Accomplished researcher finds success in work with students

Dr. Xiaoping Pan, professor in the Department of Biology at East Carolina University, is this year’s recipient of the Lifetime Achievement Award for Excellence in Research & Creative Activity.

The Lifetime Achievement Award was presented during the university’s Research and Scholarship Awards Ceremony on April 2. The award is presented in recognition of originality and excellence in research and creative activities over the course of an entire career. A recipient’s qualifications are based on their sustained high-quality work and contributions to the academic functions of ECU.

Pan and her husband, Dr. Baohong Zhang, were recruited by ECU’s Department of Biology, and they became proud Pirates in 2009 and 2007, respectively.

Dr. Jeffrey McKinnon, who was biology chair when Pan was recruited, said he’s proud of the committee’s work to bring her on board and that she’s been a great colleague and member of the department.

“Supervising Xiaoping was mainly a matter of staying out of her way because she’s so effective and active and productive, with so much initiative,” said McKinnon.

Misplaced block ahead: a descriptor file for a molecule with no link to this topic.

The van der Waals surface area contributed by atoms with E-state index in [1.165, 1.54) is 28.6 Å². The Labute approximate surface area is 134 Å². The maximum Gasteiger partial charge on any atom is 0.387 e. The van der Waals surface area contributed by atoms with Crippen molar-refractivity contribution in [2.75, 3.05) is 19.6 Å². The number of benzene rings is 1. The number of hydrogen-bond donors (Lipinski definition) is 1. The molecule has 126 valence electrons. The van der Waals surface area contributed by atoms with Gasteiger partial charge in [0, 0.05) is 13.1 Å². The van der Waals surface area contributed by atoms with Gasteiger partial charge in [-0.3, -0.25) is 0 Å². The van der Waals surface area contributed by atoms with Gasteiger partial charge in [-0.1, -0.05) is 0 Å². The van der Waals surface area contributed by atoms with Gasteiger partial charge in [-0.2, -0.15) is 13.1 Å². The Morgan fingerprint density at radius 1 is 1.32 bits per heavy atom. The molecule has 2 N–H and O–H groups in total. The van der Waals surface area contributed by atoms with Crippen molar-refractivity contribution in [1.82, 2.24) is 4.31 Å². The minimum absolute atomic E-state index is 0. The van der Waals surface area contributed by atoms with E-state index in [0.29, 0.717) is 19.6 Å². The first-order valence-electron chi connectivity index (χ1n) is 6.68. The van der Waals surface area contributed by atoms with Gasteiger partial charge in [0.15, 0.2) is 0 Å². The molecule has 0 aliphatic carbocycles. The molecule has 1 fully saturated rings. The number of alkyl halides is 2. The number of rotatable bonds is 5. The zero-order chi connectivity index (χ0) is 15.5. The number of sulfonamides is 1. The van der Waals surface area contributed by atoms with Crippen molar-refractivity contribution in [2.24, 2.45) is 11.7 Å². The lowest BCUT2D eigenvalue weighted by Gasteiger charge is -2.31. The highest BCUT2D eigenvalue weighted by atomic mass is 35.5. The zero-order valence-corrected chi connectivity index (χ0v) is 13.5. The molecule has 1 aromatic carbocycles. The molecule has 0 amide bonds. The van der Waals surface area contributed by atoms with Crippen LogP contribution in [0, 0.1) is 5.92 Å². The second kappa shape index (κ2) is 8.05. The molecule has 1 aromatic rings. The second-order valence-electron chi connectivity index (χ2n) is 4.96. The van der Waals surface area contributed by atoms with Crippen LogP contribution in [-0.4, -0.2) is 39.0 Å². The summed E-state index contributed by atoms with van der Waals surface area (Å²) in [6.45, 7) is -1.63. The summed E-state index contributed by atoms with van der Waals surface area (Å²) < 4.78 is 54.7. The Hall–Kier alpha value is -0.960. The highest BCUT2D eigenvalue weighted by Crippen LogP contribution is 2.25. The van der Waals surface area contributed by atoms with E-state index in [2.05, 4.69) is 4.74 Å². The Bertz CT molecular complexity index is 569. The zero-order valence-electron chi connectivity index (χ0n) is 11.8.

“She gets funding for her work and pursues it relentlessly; she gets funding for her students to support them. And she’s also providing a terrific education in research to a lot of talented young people who have since gone on to great careers and to do terrific things,” said McKinnon.

Pan received a Bachelor of Science in environmental biology from Nanjing University in China and a doctoral degree in environmental toxicology from Texas Tech University. She said she originally hoped to pursue biochemistry in college but was admitted into an environmental biology program instead. There, she received a reading assignment that heavily influenced her career. “Silent Spring,” by marine biologist and writer Rachel Carson, documents the environmental harm caused by DDT (dichloro-diphenyl-trichloroethane) containing pesticides used to kill mosquitoes and agricultural pests during World War II.